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Et. In. Arcadia. Ego. – Szilárd Borbély and Intertextual References

Speaking of his poetry in an interview in 2005, Borbély claims that he doesn’t intend to discuss deep philosophical questions in his works. Instead, he works on solving the task of creating a system of rules that builds on his previous works, but breaks away from them or obliterates them. Admitting that he doesn’t think … Read More

Szilárd Borbély in English: Kafka’s Son

Circling back to Kafka shows the long-lasting effect of early experiences and influences continually revisited that is discernible in Borbély’s works. One step forward from the practice of “the novel writing itself,” Kafka’s Son seems to follow another modus operandi, that of the text itself rewriting itself. Borbély turns to Kafka’s texts three times by … Read More

Language is Cruelest of All: Szilárd Borbély in English

When in 2013 Borbély’s first novel The Dispossesed was published in Hungarian, the buzz quickly picked up and demand grew for an English translation. A literary sensation somewhere between memoir and fiction, the book posed an incredible challenge for the reader to digest, let alone the translator to interpret and present the text in a … Read More

Arms and Muses: Poems from Ukraine

“When arms speak, muses are silent” is the English paraphrase for an aphorism attributed to Cicero, albeit with a slightly different word order. Inter arma enim silent lēgēs is Latin for, literally, “For among arms, the laws are silent.” Currently both laws and muses are silent. Warnings such as “viewers discretion advised” or “Warning! Graphic content” … Read More

War Poetry: What Is It Good For?

With Russia’s recent invasion of Ukraine, war is back on the minds of the West––even though, as Syria, Yemen, and other sites of conflict should remind us, it never really left. A recent New York Times essay by the Ukranian poet Ilya Kaminsky meditates on the role of poetry in times like these. Kaminsky’s own … Read More

An Evening with Natalie Díaz

Natalie Díaz is Mojave and an enrolled member of the Gila River Indian Tribe. She is also the Maxine and Jonathan Marshall Chair in Modern and Contemporary Poetry at Arizona State University. Díaz is also a well-decorated poet with a Pulitzer Prize for her most recent Postcolonial Love Poem, a MacArthur Foundation Fellow, and the … Read More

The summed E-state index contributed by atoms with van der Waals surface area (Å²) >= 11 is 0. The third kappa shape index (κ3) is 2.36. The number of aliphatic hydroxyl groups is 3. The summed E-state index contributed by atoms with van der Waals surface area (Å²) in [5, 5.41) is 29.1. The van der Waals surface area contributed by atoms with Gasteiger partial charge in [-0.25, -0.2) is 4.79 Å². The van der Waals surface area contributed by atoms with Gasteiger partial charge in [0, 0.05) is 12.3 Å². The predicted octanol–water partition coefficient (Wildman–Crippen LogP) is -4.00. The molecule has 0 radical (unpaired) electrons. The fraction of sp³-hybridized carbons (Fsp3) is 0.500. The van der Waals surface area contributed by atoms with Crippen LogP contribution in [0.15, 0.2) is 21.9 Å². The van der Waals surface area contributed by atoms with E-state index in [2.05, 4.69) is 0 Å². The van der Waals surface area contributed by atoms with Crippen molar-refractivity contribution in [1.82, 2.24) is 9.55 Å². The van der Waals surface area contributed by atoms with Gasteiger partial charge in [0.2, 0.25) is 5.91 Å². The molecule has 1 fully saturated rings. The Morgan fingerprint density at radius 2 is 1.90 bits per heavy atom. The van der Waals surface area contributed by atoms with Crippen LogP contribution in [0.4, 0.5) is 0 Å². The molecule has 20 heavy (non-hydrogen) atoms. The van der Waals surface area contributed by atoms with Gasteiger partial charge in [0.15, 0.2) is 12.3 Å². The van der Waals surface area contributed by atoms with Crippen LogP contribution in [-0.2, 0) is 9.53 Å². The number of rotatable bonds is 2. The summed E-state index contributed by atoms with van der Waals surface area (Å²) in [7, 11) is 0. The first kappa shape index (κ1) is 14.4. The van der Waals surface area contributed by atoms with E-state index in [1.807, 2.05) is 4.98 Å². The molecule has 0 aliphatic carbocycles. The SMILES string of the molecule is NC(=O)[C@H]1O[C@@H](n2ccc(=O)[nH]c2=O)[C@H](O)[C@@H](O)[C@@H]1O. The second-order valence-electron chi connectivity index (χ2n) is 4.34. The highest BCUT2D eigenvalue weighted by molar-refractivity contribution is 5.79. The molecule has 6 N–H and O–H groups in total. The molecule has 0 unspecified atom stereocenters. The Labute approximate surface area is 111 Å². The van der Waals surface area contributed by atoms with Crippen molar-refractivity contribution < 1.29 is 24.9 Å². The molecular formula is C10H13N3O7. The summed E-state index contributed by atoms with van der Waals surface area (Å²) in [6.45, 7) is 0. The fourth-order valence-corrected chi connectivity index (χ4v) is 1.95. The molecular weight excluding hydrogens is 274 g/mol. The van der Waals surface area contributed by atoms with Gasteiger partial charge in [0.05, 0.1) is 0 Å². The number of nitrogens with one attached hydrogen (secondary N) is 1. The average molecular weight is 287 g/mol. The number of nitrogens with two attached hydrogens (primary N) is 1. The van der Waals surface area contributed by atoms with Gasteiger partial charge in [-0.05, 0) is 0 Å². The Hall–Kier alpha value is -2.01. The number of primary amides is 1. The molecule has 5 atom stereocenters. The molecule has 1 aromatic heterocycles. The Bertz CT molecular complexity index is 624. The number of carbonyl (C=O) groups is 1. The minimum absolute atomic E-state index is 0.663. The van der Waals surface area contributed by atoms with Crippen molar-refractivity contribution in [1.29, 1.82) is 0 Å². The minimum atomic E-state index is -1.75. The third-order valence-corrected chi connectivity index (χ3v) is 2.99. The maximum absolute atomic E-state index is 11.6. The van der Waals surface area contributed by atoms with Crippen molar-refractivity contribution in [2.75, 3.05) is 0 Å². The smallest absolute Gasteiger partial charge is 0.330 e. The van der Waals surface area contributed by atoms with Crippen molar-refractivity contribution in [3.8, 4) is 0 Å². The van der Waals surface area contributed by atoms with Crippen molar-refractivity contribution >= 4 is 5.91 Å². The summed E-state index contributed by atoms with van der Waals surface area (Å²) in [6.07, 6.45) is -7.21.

Trethewey and the Casta Paintings

Natasha Trethewey has served as the 19th Poet Laureate of the United States (2012-2014), and as the Poet Laureate of the State of Mississippi (2012-2016). She has also published, to date, eight books of poetry. Thrall, published win 2012, was a Goodreads Choice Awards 2012 Finalist and a Best Poetry Finalist, a 2013 Southern Independent Booksellers … Read More

Summer Tales: One Poem, One Story

As the Summer Tales Book Club program is winding down, it’s time to reflect on some great moments of Summer Tales 2021. With over 40 students enrolled and active on and off since June 1, 2021, we were delighted to meet readers of different tastes and backgrounds in this virtual intellectual community. The books recommended … Read More

Confessions of a Part-Time Interviewer

Last week we had the pleasure of hosting poet Natalie Díaz for a Zoom reading and discussion, and a few weeks ago in late June we had author Carmen Maria Machado for a similar event. I had the particular pleasure of being the one to talk to both, asking them questions drawn from our preregistered … Read More